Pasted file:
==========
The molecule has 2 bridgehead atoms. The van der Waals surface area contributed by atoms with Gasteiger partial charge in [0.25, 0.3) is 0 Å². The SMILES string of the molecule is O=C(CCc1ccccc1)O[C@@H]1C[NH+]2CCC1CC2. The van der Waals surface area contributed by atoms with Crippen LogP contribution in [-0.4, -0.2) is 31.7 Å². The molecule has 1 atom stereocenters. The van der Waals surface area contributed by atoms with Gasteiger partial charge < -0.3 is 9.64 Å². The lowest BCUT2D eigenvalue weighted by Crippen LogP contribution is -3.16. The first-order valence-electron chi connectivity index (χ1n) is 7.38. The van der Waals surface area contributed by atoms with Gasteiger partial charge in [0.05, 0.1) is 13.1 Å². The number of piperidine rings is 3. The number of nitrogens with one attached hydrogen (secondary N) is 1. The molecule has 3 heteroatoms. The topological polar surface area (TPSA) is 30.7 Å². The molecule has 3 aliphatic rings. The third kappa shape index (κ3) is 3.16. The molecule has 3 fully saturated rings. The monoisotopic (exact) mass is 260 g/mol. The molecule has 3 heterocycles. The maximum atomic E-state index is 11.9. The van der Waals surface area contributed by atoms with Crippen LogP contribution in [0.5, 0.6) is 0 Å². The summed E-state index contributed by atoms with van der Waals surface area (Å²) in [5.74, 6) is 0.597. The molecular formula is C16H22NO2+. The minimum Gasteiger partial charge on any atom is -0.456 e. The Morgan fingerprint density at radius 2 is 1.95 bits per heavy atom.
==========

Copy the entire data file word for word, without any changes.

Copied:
The molecule has 2 bridgehead atoms. The van der Waals surface area contributed by atoms with Gasteiger partial charge in [0.25, 0.3) is 0 Å². The SMILES string of the molecule is O=C(CCc1ccccc1)O[C@@H]1C[NH+]2CCC1CC2. The van der Waals surface area contributed by atoms with Crippen LogP contribution in [-0.4, -0.2) is 31.7 Å². The molecule has 1 atom stereocenters. The van der Waals surface area contributed by atoms with Gasteiger partial charge < -0.3 is 9.64 Å². The lowest BCUT2D eigenvalue weighted by Crippen LogP contribution is -3.16. The first-order valence-electron chi connectivity index (χ1n) is 7.38. The van der Waals surface area contributed by atoms with Gasteiger partial charge in [0.05, 0.1) is 13.1 Å². The number of piperidine rings is 3. The number of nitrogens with one attached hydrogen (secondary N) is 1. The molecule has 3 heteroatoms. The topological polar surface area (TPSA) is 30.7 Å². The molecule has 3 aliphatic rings. The third kappa shape index (κ3) is 3.16. The molecule has 3 fully saturated rings. The monoisotopic (exact) mass is 260 g/mol. The molecule has 3 heterocycles. The maximum atomic E-state index is 11.9. The van der Waals surface area contributed by atoms with Crippen LogP contribution in [0.5, 0.6) is 0 Å². The summed E-state index contributed by atoms with van der Waals surface area (Å²) in [5.74, 6) is 0.597. The molecular formula is C16H22NO2+. The minimum Gasteiger partial charge on any atom is -0.456 e. The Morgan fingerprint density at radius 2 is 1.95 bits per heavy atom.